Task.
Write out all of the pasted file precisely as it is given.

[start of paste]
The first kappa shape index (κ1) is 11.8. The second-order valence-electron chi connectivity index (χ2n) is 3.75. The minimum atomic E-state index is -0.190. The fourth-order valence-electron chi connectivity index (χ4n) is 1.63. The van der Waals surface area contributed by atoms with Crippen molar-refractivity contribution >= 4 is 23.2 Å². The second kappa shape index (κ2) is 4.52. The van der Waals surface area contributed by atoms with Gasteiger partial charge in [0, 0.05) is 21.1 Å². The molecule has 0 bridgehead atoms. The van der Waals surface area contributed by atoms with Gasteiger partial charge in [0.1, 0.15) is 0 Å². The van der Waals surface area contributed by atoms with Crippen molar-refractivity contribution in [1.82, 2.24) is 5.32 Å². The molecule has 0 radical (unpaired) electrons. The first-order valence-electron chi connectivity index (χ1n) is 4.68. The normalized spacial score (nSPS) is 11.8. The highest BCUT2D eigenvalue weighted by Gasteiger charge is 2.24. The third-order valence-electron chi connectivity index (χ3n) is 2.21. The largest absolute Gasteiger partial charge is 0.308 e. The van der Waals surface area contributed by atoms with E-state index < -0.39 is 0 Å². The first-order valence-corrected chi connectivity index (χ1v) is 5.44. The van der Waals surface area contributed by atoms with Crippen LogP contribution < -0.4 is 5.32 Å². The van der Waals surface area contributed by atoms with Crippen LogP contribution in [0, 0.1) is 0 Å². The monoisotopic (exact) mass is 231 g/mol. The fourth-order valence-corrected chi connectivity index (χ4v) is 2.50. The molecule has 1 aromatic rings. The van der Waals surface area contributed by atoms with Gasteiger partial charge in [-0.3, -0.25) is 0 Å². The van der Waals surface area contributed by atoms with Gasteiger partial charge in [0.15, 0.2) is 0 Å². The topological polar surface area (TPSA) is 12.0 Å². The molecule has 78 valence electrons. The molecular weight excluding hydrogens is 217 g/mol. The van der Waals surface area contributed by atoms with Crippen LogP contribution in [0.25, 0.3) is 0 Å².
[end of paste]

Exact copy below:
The first kappa shape index (κ1) is 11.8. The second-order valence-electron chi connectivity index (χ2n) is 3.75. The minimum atomic E-state index is -0.190. The fourth-order valence-electron chi connectivity index (χ4n) is 1.63. The van der Waals surface area contributed by atoms with Crippen molar-refractivity contribution >= 4 is 23.2 Å². The second kappa shape index (κ2) is 4.52. The van der Waals surface area contributed by atoms with Gasteiger partial charge in [0, 0.05) is 21.1 Å². The molecule has 0 bridgehead atoms. The van der Waals surface area contributed by atoms with Gasteiger partial charge in [0.1, 0.15) is 0 Å². The van der Waals surface area contributed by atoms with Crippen molar-refractivity contribution in [1.82, 2.24) is 5.32 Å². The molecule has 0 radical (unpaired) electrons. The first-order valence-electron chi connectivity index (χ1n) is 4.68. The normalized spacial score (nSPS) is 11.8. The highest BCUT2D eigenvalue weighted by Gasteiger charge is 2.24. The third-order valence-electron chi connectivity index (χ3n) is 2.21. The largest absolute Gasteiger partial charge is 0.308 e. The van der Waals surface area contributed by atoms with E-state index < -0.39 is 0 Å². The first-order valence-corrected chi connectivity index (χ1v) is 5.44. The van der Waals surface area contributed by atoms with Crippen LogP contribution < -0.4 is 5.32 Å². The van der Waals surface area contributed by atoms with Crippen LogP contribution in [0, 0.1) is 0 Å². The monoisotopic (exact) mass is 231 g/mol. The fourth-order valence-corrected chi connectivity index (χ4v) is 2.50. The molecule has 1 aromatic rings. The van der Waals surface area contributed by atoms with Gasteiger partial charge in [-0.3, -0.25) is 0 Å². The van der Waals surface area contributed by atoms with Gasteiger partial charge in [0.15, 0.2) is 0 Å². The topological polar surface area (TPSA) is 12.0 Å². The molecule has 78 valence electrons. The molecular weight excluding hydrogens is 217 g/mol. The van der Waals surface area contributed by atoms with Crippen LogP contribution in [0.25, 0.3) is 0 Å².